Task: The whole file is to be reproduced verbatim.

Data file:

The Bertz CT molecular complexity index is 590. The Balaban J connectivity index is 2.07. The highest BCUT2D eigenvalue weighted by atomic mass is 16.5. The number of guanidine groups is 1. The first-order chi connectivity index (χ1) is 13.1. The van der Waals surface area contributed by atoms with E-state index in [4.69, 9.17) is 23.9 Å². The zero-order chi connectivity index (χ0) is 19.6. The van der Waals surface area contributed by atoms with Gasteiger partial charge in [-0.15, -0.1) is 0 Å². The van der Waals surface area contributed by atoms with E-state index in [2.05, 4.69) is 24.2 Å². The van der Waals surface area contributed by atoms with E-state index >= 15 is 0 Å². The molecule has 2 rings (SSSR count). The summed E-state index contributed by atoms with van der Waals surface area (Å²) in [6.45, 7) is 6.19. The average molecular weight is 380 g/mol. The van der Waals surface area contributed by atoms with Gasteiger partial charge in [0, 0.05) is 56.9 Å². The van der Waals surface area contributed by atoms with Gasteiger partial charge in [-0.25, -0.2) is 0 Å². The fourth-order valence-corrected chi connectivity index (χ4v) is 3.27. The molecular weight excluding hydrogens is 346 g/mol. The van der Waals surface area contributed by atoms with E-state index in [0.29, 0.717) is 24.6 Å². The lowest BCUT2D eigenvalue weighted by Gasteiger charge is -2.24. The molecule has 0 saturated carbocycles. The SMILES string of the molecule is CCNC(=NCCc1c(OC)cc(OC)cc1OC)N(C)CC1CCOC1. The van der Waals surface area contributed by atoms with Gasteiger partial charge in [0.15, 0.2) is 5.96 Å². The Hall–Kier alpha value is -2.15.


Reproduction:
The Bertz CT molecular complexity index is 590. The Balaban J connectivity index is 2.07. The highest BCUT2D eigenvalue weighted by atomic mass is 16.5. The number of guanidine groups is 1. The first-order chi connectivity index (χ1) is 13.1. The van der Waals surface area contributed by atoms with E-state index in [4.69, 9.17) is 23.9 Å². The zero-order chi connectivity index (χ0) is 19.6. The van der Waals surface area contributed by atoms with Gasteiger partial charge in [-0.15, -0.1) is 0 Å². The van der Waals surface area contributed by atoms with E-state index in [2.05, 4.69) is 24.2 Å². The van der Waals surface area contributed by atoms with E-state index >= 15 is 0 Å². The molecule has 2 rings (SSSR count). The summed E-state index contributed by atoms with van der Waals surface area (Å²) in [6.45, 7) is 6.19. The average molecular weight is 380 g/mol. The van der Waals surface area contributed by atoms with Gasteiger partial charge in [0, 0.05) is 56.9 Å². The van der Waals surface area contributed by atoms with Gasteiger partial charge in [-0.25, -0.2) is 0 Å². The fourth-order valence-corrected chi connectivity index (χ4v) is 3.27. The molecular weight excluding hydrogens is 346 g/mol. The van der Waals surface area contributed by atoms with E-state index in [0.29, 0.717) is 24.6 Å². The lowest BCUT2D eigenvalue weighted by Gasteiger charge is -2.24. The molecule has 0 saturated carbocycles. The SMILES string of the molecule is CCNC(=NCCc1c(OC)cc(OC)cc1OC)N(C)CC1CCOC1. The van der Waals surface area contributed by atoms with Gasteiger partial charge in [0.15, 0.2) is 5.96 Å². The Hall–Kier alpha value is -2.15.